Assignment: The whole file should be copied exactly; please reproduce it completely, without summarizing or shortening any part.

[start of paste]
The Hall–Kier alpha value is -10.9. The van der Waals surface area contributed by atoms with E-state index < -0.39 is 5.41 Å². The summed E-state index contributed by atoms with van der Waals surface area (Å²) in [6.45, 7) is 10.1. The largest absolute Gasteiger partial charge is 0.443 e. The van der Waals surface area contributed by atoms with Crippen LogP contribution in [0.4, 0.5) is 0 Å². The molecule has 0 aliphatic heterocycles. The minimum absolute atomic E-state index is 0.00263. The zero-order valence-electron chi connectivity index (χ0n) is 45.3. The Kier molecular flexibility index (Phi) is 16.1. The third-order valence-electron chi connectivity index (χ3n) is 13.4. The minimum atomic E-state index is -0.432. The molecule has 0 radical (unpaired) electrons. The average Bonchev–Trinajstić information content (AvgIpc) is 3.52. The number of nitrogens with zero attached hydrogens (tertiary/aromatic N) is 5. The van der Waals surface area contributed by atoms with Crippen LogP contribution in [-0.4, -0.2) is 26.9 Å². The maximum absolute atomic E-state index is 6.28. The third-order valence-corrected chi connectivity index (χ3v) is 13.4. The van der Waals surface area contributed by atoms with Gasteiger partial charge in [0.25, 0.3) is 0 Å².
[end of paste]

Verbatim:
The Hall–Kier alpha value is -10.9. The van der Waals surface area contributed by atoms with E-state index < -0.39 is 5.41 Å². The summed E-state index contributed by atoms with van der Waals surface area (Å²) in [6.45, 7) is 10.1. The largest absolute Gasteiger partial charge is 0.443 e. The van der Waals surface area contributed by atoms with Crippen LogP contribution in [0.4, 0.5) is 0 Å². The molecule has 0 aliphatic heterocycles. The minimum absolute atomic E-state index is 0.00263. The zero-order valence-electron chi connectivity index (χ0n) is 45.3. The Kier molecular flexibility index (Phi) is 16.1. The third-order valence-electron chi connectivity index (χ3n) is 13.4. The minimum atomic E-state index is -0.432. The molecule has 0 radical (unpaired) electrons. The average Bonchev–Trinajstić information content (AvgIpc) is 3.52. The number of nitrogens with zero attached hydrogens (tertiary/aromatic N) is 5. The van der Waals surface area contributed by atoms with Crippen LogP contribution in [-0.4, -0.2) is 26.9 Å². The maximum absolute atomic E-state index is 6.28. The third-order valence-corrected chi connectivity index (χ3v) is 13.4. The van der Waals surface area contributed by atoms with Gasteiger partial charge in [0.25, 0.3) is 0 Å².